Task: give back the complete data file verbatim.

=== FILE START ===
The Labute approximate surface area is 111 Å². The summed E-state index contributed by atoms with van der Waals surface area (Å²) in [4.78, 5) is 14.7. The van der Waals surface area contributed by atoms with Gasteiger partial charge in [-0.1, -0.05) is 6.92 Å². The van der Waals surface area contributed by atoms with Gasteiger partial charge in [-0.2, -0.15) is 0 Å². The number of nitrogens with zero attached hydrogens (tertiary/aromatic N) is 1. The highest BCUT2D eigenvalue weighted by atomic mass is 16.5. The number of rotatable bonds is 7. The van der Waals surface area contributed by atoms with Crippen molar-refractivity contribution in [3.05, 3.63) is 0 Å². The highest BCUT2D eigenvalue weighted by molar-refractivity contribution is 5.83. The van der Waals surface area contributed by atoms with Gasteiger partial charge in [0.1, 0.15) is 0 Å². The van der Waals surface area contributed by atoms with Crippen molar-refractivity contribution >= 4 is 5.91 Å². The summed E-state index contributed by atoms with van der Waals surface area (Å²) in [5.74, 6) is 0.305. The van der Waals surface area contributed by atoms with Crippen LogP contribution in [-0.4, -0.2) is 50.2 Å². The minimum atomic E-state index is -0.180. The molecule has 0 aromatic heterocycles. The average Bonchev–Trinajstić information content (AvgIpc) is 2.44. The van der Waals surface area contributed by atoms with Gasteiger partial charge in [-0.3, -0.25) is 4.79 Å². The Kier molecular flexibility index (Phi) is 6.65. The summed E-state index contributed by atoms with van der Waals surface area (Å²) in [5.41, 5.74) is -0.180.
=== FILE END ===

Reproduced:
The Labute approximate surface area is 111 Å². The summed E-state index contributed by atoms with van der Waals surface area (Å²) in [4.78, 5) is 14.7. The van der Waals surface area contributed by atoms with Gasteiger partial charge in [-0.1, -0.05) is 6.92 Å². The van der Waals surface area contributed by atoms with Gasteiger partial charge in [-0.2, -0.15) is 0 Å². The number of nitrogens with zero attached hydrogens (tertiary/aromatic N) is 1. The highest BCUT2D eigenvalue weighted by atomic mass is 16.5. The number of rotatable bonds is 7. The van der Waals surface area contributed by atoms with Crippen molar-refractivity contribution in [3.05, 3.63) is 0 Å². The highest BCUT2D eigenvalue weighted by molar-refractivity contribution is 5.83. The van der Waals surface area contributed by atoms with Gasteiger partial charge in [0.1, 0.15) is 0 Å². The van der Waals surface area contributed by atoms with Crippen molar-refractivity contribution >= 4 is 5.91 Å². The summed E-state index contributed by atoms with van der Waals surface area (Å²) in [5.74, 6) is 0.305. The van der Waals surface area contributed by atoms with Crippen LogP contribution in [-0.4, -0.2) is 50.2 Å². The minimum atomic E-state index is -0.180. The molecule has 0 aromatic heterocycles. The average Bonchev–Trinajstić information content (AvgIpc) is 2.44. The van der Waals surface area contributed by atoms with Gasteiger partial charge in [-0.3, -0.25) is 4.79 Å². The Kier molecular flexibility index (Phi) is 6.65. The summed E-state index contributed by atoms with van der Waals surface area (Å²) in [5.41, 5.74) is -0.180.